New England Patriots: Depth Key to Success of Patriots Secondary


Perhaps the most persistent problem for the New England Patriots over the past few years has been the team’s inconsistent play in the secondary. The inability of the team to keep opposing team’s quarterbacks from gaining large chunks of yardage through the air has drawn the ire of fans and been one of the primary criticisms of national media. At times, it has resulted in the team’s inability to hold leads and has been the key difference between the Patriots teams of today and the championship teams of the early 2000s.

In recent years, the Pats secondary has been historically bad. So bad that it has led many commentators to wonder whether Bill Belichick’s supposed defensive genius is warranted. In 2011, the Patriots defense allowed the most first downs in the entire league. Last season saw little improvement, with the team allowing more than 4,300 passing yards, good for 29th in the league. In fact, the Patriots pass defense hasn’t ranked in the top half of the league since 2008.

Jan 13, 2013; Foxboro, MA, USA; Houston Texans tight end Owen Daniels (81) catches a pass over New England Patriots strong safety Tavon Wilson (27) and cornerback Aqib Talib (31) during the first half of the AFC divisional round playoff game at Gillette Stadium. Mandatory Credit: Mark L. Baer-USA TODAY Sports

Despite this recent trouble, there is cause for optimism in 2013. The arrival of cornerback Aqib Talib in a trade with Tampa Bay last year injected some much needed stability in the secondary and the unit seemed to respond favorably. It allowed defensive coordinator Matt Patricia to move Devin McCourty full-time to the safety position and Kyle Arrington to the slot. With rookie Alfonzo Dennard playing well opposite Talib, the defense was able to get off the field more on third down and mostly held opponents in check toward the end of the 2012 season. Unfortunately, this all broke down with Talib’s injury early in the AFC Championship Game which changed the trajectory of the game and allowed Joe Flacco to expose the Pats secondary.

Talib is back in 2013, on a one year deal, and Patriots fans are hoping the arrival of strong safety Adrian Wilson through free agency will remind them of the days Rodney Harrison roamed the Pats secondary (probably best to temper those expectations, though). What will ultimately determine the success of this unit in 2013, however, will be the quality of depth the Patriots can develop in the secondary, not just the success of the starters.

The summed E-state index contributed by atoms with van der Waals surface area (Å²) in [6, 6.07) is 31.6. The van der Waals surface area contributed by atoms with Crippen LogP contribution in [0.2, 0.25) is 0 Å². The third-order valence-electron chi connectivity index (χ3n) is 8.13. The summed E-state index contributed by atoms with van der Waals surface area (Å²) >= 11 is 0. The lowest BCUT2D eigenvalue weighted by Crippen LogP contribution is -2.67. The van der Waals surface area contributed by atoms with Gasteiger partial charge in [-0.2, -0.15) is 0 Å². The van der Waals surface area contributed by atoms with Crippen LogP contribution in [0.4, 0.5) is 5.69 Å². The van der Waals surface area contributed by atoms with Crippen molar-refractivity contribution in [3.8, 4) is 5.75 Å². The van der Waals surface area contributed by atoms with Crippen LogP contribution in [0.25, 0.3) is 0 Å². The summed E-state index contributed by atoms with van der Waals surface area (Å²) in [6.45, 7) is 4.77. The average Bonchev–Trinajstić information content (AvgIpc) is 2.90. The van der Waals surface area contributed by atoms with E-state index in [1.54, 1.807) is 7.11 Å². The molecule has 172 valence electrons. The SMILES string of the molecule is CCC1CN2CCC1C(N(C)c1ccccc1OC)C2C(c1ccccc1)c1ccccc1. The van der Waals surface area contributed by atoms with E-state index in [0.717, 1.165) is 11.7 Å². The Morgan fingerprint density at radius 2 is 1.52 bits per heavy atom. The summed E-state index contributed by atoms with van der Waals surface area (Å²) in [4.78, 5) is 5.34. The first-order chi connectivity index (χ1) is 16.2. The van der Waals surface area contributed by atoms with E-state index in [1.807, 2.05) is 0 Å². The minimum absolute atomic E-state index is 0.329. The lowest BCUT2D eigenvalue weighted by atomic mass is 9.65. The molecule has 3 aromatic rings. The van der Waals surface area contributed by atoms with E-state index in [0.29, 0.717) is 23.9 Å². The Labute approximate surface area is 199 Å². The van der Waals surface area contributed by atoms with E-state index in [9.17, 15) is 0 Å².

Building that depth has been a priority for Bill Belichick and the Patriots over the past few years, as evidenced by the high draft picks they’ve used since 2010 on positions in the defensive backfield. Those picks include 2010 first-round pick Devin McCourty and 2011 second-round pick Ras-I Dowling. While McCourty has been solid, leading the team in interceptions since he joined the team, Dowling has to be characterized as a disappointment as he’s played in only nine games in two seasons. Building depth in the secondary continued to be a priority for the Patriots in the 2013 draft as they selected both cornerback Logan Ryan and safety Duron Harmon in the third round, perhaps in response to the inability of Dowling to stay healthy early in his career.

The Patriots and Bill Belichick took a lot of heat for what many felt were reach picks on Duron Harmon this year and Tavon Wilson in last year’s draft. Ironically, it’s the performance of these players, along with rookie Logan Ryan, that will be most important to the success of the Patriots secondary in 2013. If recent history is any indication, it’s not a matter of if but when the Patriots will face injuries in the defensive backfield. If the Patriots are to truly change their reputation as a pass-poor defense, it will be because of the ability of these young role players to effectively contribute.

Of all these players, rookie cornerback Logan Ryan may offer the most potential. In his time at Rutgers, Ryan was known as a smart player able to cover his position well but also with the closing speed and tackling skills to be a contributor in stopping the run. These attributes showed up in the number of tackles he amassed throughout his college career (94 last season). The knock on Ryan is his size (listed at 5-11, 195 lbs by the Patriots) which some analysts believe may lead to an inability to make plays against bigger NFL receivers.

Another year in the Patriots system may help second-year safety Tavon Wilson, but he hasn’t done much to separate himself in camp thus far. Duron Harmon is more of an unknown (he wasn’t even invited to the combine) and despite some positive reports out of camp, we won’t really know what he can contribute until the regular season gets underway. Most of the buzz around Harmon thus far relates to his ability to defend the deep ball (which Tavon Wilson has at times struggled to do). That may explain why Bill Belichick and the Patriots were willing to use a third round draft pick on a player most analysts had never heard of. If Harmon can help the Patriots limit the big play on pure passing downs, that pick will have been well worth it, as that’s been an area of real need for the Patriots in recent seasons.

Like a lot of positional battles in Patriots training camp, the competition between these young role players is an important one to watch throughout the rest of the preseason and in the early stages of the regular season. If the injury bug hits this Patriots secondary, which, unfortunately, seems more likely than not given recent history, these young players will need to step up if this team is going to compete at the level they hope to in the AFC this year.